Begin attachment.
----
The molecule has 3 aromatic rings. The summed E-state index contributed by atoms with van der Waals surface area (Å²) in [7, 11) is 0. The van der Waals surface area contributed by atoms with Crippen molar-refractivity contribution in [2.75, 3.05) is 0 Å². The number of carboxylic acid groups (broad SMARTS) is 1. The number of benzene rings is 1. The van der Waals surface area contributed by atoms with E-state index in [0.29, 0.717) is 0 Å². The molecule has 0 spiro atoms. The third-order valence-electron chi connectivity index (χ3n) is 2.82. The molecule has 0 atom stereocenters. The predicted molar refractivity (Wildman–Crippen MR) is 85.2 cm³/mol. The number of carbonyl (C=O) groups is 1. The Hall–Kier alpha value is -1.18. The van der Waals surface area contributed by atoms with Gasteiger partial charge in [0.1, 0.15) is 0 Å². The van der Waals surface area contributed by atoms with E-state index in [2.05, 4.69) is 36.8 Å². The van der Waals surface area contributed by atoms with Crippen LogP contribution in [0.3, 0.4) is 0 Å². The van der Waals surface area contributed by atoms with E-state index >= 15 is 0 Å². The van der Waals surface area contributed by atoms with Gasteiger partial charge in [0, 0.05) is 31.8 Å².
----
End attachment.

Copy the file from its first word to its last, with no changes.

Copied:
The molecule has 3 aromatic rings. The summed E-state index contributed by atoms with van der Waals surface area (Å²) in [7, 11) is 0. The van der Waals surface area contributed by atoms with Crippen molar-refractivity contribution in [2.75, 3.05) is 0 Å². The number of carboxylic acid groups (broad SMARTS) is 1. The number of benzene rings is 1. The van der Waals surface area contributed by atoms with E-state index in [0.29, 0.717) is 0 Å². The molecule has 0 spiro atoms. The third-order valence-electron chi connectivity index (χ3n) is 2.82. The molecule has 0 atom stereocenters. The predicted molar refractivity (Wildman–Crippen MR) is 85.2 cm³/mol. The number of carbonyl (C=O) groups is 1. The Hall–Kier alpha value is -1.18. The van der Waals surface area contributed by atoms with Gasteiger partial charge in [0.1, 0.15) is 0 Å². The van der Waals surface area contributed by atoms with E-state index in [2.05, 4.69) is 36.8 Å². The van der Waals surface area contributed by atoms with Crippen LogP contribution in [0.3, 0.4) is 0 Å². The van der Waals surface area contributed by atoms with E-state index >= 15 is 0 Å². The van der Waals surface area contributed by atoms with Gasteiger partial charge in [0, 0.05) is 31.8 Å².